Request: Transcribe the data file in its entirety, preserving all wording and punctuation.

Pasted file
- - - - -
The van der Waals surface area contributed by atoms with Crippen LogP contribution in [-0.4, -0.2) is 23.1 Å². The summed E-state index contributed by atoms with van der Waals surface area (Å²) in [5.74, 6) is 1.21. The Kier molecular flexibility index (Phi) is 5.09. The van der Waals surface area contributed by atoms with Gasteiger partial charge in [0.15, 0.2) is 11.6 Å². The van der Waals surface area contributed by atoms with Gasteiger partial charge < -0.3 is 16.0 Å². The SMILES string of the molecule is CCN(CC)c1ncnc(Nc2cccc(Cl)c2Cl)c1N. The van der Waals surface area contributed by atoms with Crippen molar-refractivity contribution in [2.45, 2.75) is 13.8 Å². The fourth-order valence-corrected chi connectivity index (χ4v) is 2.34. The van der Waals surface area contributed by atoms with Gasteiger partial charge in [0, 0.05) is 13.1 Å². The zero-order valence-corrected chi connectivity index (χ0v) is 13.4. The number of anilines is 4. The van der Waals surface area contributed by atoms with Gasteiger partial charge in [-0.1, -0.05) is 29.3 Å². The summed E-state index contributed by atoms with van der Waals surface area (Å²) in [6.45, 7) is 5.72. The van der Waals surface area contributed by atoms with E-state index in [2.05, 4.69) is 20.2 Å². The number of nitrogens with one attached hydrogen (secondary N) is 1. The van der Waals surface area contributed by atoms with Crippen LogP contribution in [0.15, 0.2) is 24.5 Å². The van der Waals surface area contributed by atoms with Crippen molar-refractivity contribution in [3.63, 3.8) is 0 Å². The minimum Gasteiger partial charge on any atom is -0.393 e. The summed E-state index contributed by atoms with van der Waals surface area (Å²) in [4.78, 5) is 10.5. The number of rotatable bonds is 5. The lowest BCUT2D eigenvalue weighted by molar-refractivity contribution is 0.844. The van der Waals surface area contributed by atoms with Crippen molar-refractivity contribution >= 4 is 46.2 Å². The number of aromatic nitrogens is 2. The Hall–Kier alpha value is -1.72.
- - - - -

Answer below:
The van der Waals surface area contributed by atoms with Crippen LogP contribution in [-0.4, -0.2) is 23.1 Å². The summed E-state index contributed by atoms with van der Waals surface area (Å²) in [5.74, 6) is 1.21. The Kier molecular flexibility index (Phi) is 5.09. The van der Waals surface area contributed by atoms with Gasteiger partial charge in [0.15, 0.2) is 11.6 Å². The van der Waals surface area contributed by atoms with Gasteiger partial charge < -0.3 is 16.0 Å². The SMILES string of the molecule is CCN(CC)c1ncnc(Nc2cccc(Cl)c2Cl)c1N. The van der Waals surface area contributed by atoms with Crippen molar-refractivity contribution in [2.45, 2.75) is 13.8 Å². The fourth-order valence-corrected chi connectivity index (χ4v) is 2.34. The van der Waals surface area contributed by atoms with Gasteiger partial charge in [0, 0.05) is 13.1 Å². The zero-order valence-corrected chi connectivity index (χ0v) is 13.4. The number of anilines is 4. The van der Waals surface area contributed by atoms with Gasteiger partial charge in [-0.1, -0.05) is 29.3 Å². The summed E-state index contributed by atoms with van der Waals surface area (Å²) in [6.45, 7) is 5.72. The van der Waals surface area contributed by atoms with E-state index in [2.05, 4.69) is 20.2 Å². The number of nitrogens with one attached hydrogen (secondary N) is 1. The van der Waals surface area contributed by atoms with Crippen LogP contribution in [0.15, 0.2) is 24.5 Å². The van der Waals surface area contributed by atoms with Crippen molar-refractivity contribution in [3.63, 3.8) is 0 Å². The minimum Gasteiger partial charge on any atom is -0.393 e. The summed E-state index contributed by atoms with van der Waals surface area (Å²) in [4.78, 5) is 10.5. The number of rotatable bonds is 5. The lowest BCUT2D eigenvalue weighted by molar-refractivity contribution is 0.844. The van der Waals surface area contributed by atoms with Crippen molar-refractivity contribution >= 4 is 46.2 Å². The number of aromatic nitrogens is 2. The Hall–Kier alpha value is -1.72.